Monday, January 21, 2008

Financial Sector Fell 3.9% on the TSX

Financial Post, Duncan Mavin, 21 January 2008

The best of Canada's financial stocks were dragged into the global stock market sell-off yesterday as panicked investors ditched just about anything for which they could find a buyer.

"In an environment like this people will sell what is saleable," said one Bay Street bank analyst.

Although financials fared better than most of the rest of the Toronto Stock Exchange, there was no hiding place for banks and insurers that are often regarded as a safer, quality bet.

Financial sector stocks fell 3.9% on the TSX, compared with a 4.2% decline in the S&P/TSX composite index.

Among the big losers were Royal Bank of Canada, Bank of Nova Scotia, and Toronto-Dominion Bank, which have all avoided the worst of the subprime meltdown that has dragged down financial stocks around the world.

RBC slipped 3.8% or $1.79, while Scotiabank was down 4.7% or $2.17 and TD fell 5.0% or $3.21. Canadian Imperial Bank of Commerce - whose stock has been battered recently by massive subprime charges and rumours of bigger losses to come - continued to slide, down 3.5% or $2.34, while Bank of Montreal was down 4.8% or $2.61.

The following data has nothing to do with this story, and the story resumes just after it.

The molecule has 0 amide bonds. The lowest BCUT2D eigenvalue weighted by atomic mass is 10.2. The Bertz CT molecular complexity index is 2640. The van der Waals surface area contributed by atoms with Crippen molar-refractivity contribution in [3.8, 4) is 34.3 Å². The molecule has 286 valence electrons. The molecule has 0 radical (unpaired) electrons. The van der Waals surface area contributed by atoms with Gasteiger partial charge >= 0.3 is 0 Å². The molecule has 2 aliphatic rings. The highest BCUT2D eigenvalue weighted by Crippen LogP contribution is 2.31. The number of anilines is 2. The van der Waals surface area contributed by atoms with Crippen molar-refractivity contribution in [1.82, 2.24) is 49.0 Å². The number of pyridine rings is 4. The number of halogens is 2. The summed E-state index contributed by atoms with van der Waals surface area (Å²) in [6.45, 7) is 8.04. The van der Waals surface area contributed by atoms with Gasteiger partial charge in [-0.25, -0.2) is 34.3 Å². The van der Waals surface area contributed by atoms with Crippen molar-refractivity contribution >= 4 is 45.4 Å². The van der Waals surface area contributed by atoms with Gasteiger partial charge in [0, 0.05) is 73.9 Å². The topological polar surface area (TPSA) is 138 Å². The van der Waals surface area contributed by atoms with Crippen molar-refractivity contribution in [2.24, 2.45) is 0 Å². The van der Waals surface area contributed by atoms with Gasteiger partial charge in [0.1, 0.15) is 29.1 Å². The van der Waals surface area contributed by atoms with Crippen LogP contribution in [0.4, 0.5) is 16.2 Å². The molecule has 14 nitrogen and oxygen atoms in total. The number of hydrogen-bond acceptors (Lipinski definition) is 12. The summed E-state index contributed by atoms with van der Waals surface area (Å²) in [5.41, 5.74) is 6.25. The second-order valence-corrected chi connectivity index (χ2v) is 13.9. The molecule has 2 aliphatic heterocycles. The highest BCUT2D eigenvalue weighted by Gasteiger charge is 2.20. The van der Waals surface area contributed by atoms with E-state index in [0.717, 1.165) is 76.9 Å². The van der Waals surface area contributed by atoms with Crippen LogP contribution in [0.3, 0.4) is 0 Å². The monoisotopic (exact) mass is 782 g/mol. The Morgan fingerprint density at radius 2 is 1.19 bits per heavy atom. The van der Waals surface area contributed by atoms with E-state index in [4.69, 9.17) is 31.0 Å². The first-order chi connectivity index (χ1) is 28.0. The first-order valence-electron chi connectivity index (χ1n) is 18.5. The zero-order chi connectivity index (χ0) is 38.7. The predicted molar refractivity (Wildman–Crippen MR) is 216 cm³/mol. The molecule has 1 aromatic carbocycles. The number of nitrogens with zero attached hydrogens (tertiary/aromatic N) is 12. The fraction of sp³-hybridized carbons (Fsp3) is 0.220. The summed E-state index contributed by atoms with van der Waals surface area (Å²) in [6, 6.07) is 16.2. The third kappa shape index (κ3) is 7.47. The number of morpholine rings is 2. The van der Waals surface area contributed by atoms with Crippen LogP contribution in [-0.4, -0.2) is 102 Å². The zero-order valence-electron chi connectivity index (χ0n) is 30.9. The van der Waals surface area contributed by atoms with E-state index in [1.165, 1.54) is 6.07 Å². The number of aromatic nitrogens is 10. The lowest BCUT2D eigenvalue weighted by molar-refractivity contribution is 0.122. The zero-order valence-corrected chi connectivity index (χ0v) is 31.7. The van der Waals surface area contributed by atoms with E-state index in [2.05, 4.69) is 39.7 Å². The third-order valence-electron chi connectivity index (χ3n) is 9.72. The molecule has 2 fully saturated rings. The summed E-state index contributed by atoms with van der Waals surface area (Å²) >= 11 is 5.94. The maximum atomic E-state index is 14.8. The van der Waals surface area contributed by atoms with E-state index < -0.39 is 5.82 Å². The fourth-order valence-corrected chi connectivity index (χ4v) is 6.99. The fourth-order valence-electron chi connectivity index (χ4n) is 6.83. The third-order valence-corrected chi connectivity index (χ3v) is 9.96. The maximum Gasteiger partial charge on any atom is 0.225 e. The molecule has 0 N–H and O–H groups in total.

Insurers Manulife Financial Corp and Sun Life Financial were also down - Manulife fell 2.4% or 88¢, and Sun Life sank 2.9% or $1.39.

Shares in banks and insurance companies are not usually as volatile as stocks in other sectors. But Canadian financial stocks have under-performed of late in part because of fears about ties to the U.S. subprime mess which has taken a huge bank out of the market capitalization of banks south of the border.

Most of the big Canadian banks - with the exception of TD - have announced significant subprime related writedowns that in total amount to more than $4-billion already.

But yesterday's sell-off of financials was largely "just a broader market move" and not a reflection of recent under-performance in the sector, said Blackmont Capital analyst Brad Smith.

"It is all based on rising awareness of the risk of a U.S. recession and a growing appreciation of the potential order of magnitude of what we might be facing," Mr. Smith said.

Fears about the U.S. economy have been "crystallized" by last week's announcement of the Bush fiscal rescue package, he added.

"This move is just the market catching up with the fundamentals," Mr. Smith said.

Investors are likely also concerned about the impact of a U.S. recession on banks such as RBC and TD, as well as insurers Sun Life and Manulife, which have extensive operations in the U.S.

"I've for some time been leaning toward the idea that we would see a credit correction spread beyond subprime in the U.S. and that is increasingly being shown to be a risk factor," said Blackmont's Mr. Smith. "To the extent you have significant credit exposures in the U.S. I think there are going to be some bumps in the road."